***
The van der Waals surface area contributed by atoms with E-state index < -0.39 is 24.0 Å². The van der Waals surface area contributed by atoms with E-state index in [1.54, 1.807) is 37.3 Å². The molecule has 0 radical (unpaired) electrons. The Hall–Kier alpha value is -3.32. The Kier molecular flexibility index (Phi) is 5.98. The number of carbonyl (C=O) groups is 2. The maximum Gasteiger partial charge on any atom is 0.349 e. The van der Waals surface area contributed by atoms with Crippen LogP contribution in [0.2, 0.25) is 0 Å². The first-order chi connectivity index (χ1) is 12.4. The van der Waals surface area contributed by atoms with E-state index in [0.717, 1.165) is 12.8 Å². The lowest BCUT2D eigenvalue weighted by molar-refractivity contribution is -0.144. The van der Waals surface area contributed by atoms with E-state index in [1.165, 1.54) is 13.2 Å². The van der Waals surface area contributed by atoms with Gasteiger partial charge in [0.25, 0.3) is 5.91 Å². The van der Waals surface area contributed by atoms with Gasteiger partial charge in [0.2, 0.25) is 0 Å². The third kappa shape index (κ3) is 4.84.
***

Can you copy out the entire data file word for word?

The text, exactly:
The van der Waals surface area contributed by atoms with E-state index < -0.39 is 24.0 Å². The van der Waals surface area contributed by atoms with E-state index in [1.54, 1.807) is 37.3 Å². The molecule has 0 radical (unpaired) electrons. The Hall–Kier alpha value is -3.32. The Kier molecular flexibility index (Phi) is 5.98. The number of carbonyl (C=O) groups is 2. The maximum Gasteiger partial charge on any atom is 0.349 e. The van der Waals surface area contributed by atoms with Crippen LogP contribution in [0.2, 0.25) is 0 Å². The first-order chi connectivity index (χ1) is 12.4. The van der Waals surface area contributed by atoms with E-state index in [0.717, 1.165) is 12.8 Å². The lowest BCUT2D eigenvalue weighted by molar-refractivity contribution is -0.144. The van der Waals surface area contributed by atoms with E-state index in [1.165, 1.54) is 13.2 Å². The van der Waals surface area contributed by atoms with Gasteiger partial charge in [0.25, 0.3) is 5.91 Å². The van der Waals surface area contributed by atoms with Gasteiger partial charge in [0.2, 0.25) is 0 Å². The third kappa shape index (κ3) is 4.84.